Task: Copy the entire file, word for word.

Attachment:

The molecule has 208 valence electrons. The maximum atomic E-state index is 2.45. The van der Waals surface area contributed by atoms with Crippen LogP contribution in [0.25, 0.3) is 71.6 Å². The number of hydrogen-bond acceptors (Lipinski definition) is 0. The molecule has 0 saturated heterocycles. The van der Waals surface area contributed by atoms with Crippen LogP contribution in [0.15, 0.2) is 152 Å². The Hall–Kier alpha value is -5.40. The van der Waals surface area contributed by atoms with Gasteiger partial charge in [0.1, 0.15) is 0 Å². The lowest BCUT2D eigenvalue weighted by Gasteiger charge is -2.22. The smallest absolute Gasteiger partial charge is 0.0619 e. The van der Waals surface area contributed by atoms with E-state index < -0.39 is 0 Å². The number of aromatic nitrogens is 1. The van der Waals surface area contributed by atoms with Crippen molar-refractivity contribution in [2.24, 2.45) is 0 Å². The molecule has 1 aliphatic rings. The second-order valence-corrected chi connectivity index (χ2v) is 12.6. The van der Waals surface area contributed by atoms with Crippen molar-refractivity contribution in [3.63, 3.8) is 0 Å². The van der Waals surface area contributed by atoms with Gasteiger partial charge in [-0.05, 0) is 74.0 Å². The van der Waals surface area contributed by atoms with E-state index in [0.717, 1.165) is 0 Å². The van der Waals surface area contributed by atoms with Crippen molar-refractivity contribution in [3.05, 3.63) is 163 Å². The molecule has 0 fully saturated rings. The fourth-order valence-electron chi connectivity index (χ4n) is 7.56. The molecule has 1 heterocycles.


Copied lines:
The molecule has 208 valence electrons. The maximum atomic E-state index is 2.45. The van der Waals surface area contributed by atoms with Crippen LogP contribution in [0.25, 0.3) is 71.6 Å². The number of hydrogen-bond acceptors (Lipinski definition) is 0. The molecule has 0 saturated heterocycles. The van der Waals surface area contributed by atoms with Crippen LogP contribution in [0.15, 0.2) is 152 Å². The Hall–Kier alpha value is -5.40. The van der Waals surface area contributed by atoms with Gasteiger partial charge in [0.1, 0.15) is 0 Å². The lowest BCUT2D eigenvalue weighted by Gasteiger charge is -2.22. The smallest absolute Gasteiger partial charge is 0.0619 e. The van der Waals surface area contributed by atoms with E-state index < -0.39 is 0 Å². The number of aromatic nitrogens is 1. The van der Waals surface area contributed by atoms with Crippen molar-refractivity contribution in [2.24, 2.45) is 0 Å². The molecule has 1 aliphatic rings. The second-order valence-corrected chi connectivity index (χ2v) is 12.6. The van der Waals surface area contributed by atoms with Crippen molar-refractivity contribution in [3.63, 3.8) is 0 Å². The van der Waals surface area contributed by atoms with Gasteiger partial charge in [-0.05, 0) is 74.0 Å². The van der Waals surface area contributed by atoms with E-state index in [0.717, 1.165) is 0 Å². The van der Waals surface area contributed by atoms with Crippen molar-refractivity contribution in [3.05, 3.63) is 163 Å². The molecule has 0 fully saturated rings. The fourth-order valence-electron chi connectivity index (χ4n) is 7.56. The molecule has 1 heterocycles.